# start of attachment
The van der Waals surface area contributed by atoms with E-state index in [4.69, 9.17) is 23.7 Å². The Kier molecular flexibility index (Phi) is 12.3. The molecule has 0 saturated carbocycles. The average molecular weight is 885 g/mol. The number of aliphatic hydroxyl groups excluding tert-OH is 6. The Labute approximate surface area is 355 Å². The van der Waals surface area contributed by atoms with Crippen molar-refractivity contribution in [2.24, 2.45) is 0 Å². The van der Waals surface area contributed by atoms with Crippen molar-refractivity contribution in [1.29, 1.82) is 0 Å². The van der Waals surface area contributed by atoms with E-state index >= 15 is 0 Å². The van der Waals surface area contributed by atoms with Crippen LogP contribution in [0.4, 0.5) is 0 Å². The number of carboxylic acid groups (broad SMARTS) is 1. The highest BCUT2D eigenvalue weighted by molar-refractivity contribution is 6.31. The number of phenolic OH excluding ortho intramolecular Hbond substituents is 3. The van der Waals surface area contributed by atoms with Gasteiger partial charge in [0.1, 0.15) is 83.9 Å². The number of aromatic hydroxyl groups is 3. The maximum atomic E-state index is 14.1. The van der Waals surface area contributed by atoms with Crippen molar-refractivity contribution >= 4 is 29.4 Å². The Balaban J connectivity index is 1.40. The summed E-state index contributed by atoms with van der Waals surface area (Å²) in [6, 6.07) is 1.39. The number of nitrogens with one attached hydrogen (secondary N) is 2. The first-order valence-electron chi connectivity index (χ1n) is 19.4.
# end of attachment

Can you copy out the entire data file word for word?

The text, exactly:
The van der Waals surface area contributed by atoms with E-state index in [4.69, 9.17) is 23.7 Å². The Kier molecular flexibility index (Phi) is 12.3. The molecule has 0 saturated carbocycles. The average molecular weight is 885 g/mol. The number of aliphatic hydroxyl groups excluding tert-OH is 6. The Labute approximate surface area is 355 Å². The van der Waals surface area contributed by atoms with Crippen molar-refractivity contribution in [2.24, 2.45) is 0 Å². The van der Waals surface area contributed by atoms with Crippen molar-refractivity contribution in [1.29, 1.82) is 0 Å². The van der Waals surface area contributed by atoms with E-state index >= 15 is 0 Å². The van der Waals surface area contributed by atoms with Crippen LogP contribution in [0.4, 0.5) is 0 Å². The number of carboxylic acid groups (broad SMARTS) is 1. The highest BCUT2D eigenvalue weighted by molar-refractivity contribution is 6.31. The number of phenolic OH excluding ortho intramolecular Hbond substituents is 3. The van der Waals surface area contributed by atoms with Gasteiger partial charge in [0.1, 0.15) is 83.9 Å². The number of aromatic hydroxyl groups is 3. The maximum atomic E-state index is 14.1. The van der Waals surface area contributed by atoms with Crippen molar-refractivity contribution >= 4 is 29.4 Å². The Balaban J connectivity index is 1.40. The summed E-state index contributed by atoms with van der Waals surface area (Å²) in [6, 6.07) is 1.39. The number of nitrogens with one attached hydrogen (secondary N) is 2. The first-order valence-electron chi connectivity index (χ1n) is 19.4.